NIH Research Festival
For adults and infants alike, vertical symmetry is associated with a range of processing advantages. To better understand the mechanisms involved, this work examined relations between infants’ eye movements and their processing of vertical symmetry. Five-month-olds viewed monochromatic images depicting 2 patterns and 2 faces while fixation was measured with an eye tracking system. Stimuli were presented under 3 conditions of symmetry: symmetric about the vertical axis, symmetric about an oblique axis, and asymmetric. Each pattern and face had identical components across conditions, but component arrangement differed. Infants shifted fixation significantly less frequently when viewing vertically symmetric patterns than when viewing those of the other two conditions. Likewise, Infants shifted fixation less in response to vertically symmetric faces than the other two conditions. Vertical symmetry appears to reduce the frequency and distribution of fixations in infants’ visual exploration of patterns and faces. A related question is if infants’ detection of vertical symmetry depends on visual scanning. Using the same stimuli, 5-month-olds were presented with each image over a series of very brief presentation (500 ms). Infants’ looking at the stimulus monitor was coded continuously through each series, and 12 such series were administered. The analysis of looking at patterns revealed no differences. The analysis of looking at faces, however, revealed longer looking at vertical faces than at oblique and asymmetric faces. This suggests that infants’ detection of vertical symmetry in novel patterns appears dependent on connected eye movements whereas the symmetry of human faces appears evident within brief individual fixations.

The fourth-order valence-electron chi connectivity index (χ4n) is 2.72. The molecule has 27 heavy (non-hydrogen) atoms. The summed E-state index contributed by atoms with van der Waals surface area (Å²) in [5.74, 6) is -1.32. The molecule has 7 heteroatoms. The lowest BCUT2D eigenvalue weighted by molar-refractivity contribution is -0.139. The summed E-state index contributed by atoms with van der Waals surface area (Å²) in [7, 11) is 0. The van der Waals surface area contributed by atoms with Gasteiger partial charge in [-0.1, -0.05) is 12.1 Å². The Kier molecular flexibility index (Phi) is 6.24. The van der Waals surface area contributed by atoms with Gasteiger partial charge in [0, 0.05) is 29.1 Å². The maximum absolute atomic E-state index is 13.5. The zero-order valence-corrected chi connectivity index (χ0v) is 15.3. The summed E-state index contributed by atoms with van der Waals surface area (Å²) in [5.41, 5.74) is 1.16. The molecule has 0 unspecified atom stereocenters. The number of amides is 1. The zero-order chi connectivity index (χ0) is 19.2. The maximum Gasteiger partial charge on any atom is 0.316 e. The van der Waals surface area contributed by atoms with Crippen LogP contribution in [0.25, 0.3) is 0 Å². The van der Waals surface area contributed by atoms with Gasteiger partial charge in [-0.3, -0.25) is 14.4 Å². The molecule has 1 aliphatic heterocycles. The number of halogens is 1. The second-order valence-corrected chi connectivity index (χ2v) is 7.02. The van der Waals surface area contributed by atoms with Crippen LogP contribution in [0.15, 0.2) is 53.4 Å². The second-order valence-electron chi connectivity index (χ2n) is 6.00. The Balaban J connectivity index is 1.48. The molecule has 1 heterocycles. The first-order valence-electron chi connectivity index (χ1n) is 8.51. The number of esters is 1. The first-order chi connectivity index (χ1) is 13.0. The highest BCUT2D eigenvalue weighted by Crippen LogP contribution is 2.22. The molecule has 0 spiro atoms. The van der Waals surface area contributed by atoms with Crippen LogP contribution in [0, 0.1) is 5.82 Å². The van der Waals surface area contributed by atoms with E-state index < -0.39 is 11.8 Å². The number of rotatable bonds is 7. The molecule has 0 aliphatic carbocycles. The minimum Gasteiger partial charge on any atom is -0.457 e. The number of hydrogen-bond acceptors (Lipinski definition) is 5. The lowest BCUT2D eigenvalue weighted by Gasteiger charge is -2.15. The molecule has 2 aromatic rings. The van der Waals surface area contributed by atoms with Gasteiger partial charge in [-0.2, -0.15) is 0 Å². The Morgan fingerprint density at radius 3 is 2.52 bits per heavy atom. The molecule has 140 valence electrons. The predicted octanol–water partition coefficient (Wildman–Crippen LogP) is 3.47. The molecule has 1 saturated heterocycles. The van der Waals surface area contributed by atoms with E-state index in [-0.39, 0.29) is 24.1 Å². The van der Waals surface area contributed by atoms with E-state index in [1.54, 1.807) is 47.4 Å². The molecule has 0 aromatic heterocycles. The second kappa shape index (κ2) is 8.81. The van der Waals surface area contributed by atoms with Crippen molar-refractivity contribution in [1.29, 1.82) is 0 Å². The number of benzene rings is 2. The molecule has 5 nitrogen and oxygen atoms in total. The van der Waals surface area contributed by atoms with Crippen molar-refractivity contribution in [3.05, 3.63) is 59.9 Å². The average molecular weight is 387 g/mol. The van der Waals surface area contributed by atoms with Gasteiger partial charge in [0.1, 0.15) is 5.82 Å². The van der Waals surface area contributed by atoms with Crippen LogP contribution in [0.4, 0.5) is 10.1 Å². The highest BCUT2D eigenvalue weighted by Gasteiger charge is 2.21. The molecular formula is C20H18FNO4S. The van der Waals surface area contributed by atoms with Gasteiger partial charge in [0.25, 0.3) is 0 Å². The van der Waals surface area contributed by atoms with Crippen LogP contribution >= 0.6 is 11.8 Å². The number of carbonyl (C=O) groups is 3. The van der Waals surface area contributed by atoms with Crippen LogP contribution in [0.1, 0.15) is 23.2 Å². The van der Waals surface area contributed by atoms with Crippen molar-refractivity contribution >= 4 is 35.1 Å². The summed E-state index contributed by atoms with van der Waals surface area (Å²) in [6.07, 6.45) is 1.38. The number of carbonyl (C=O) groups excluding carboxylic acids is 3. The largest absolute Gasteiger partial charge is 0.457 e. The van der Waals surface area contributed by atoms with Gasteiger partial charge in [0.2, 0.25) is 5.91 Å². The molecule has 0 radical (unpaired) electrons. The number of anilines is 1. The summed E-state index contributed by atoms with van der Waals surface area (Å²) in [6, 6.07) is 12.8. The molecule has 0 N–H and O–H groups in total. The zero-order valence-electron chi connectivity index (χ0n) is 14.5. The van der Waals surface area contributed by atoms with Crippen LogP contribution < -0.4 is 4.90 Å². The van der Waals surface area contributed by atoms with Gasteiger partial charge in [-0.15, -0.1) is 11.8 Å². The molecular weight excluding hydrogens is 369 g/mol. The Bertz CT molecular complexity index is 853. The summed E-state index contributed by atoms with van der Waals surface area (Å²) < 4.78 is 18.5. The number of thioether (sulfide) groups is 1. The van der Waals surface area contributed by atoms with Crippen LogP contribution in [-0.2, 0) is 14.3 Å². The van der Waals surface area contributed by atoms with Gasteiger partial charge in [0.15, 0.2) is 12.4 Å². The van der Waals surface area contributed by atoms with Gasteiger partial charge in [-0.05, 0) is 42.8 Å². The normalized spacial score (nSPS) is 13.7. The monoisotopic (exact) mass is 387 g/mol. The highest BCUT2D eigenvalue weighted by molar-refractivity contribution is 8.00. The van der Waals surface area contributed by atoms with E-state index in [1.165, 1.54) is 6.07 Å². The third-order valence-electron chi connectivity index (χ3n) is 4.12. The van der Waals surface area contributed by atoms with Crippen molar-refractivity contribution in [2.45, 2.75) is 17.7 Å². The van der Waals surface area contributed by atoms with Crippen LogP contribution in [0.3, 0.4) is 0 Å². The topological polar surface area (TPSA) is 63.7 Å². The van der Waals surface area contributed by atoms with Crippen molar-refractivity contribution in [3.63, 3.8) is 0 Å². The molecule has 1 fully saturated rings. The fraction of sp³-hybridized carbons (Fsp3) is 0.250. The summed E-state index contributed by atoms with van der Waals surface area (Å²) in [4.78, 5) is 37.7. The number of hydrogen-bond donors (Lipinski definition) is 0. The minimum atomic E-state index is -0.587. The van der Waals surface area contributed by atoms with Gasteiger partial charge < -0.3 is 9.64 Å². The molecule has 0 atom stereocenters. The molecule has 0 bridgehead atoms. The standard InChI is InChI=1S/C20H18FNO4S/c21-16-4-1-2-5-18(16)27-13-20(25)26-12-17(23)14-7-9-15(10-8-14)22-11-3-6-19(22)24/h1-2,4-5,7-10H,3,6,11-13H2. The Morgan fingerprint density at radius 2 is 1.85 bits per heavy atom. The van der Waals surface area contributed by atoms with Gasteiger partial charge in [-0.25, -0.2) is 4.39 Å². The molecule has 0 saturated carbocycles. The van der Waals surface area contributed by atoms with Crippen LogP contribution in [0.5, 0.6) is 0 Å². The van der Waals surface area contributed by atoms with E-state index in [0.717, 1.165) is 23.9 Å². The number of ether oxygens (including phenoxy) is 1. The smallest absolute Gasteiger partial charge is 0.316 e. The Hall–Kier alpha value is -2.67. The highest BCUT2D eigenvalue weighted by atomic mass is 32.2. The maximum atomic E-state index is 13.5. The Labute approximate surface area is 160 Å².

Scientific Focus Area: Social and Behavioral Sciences
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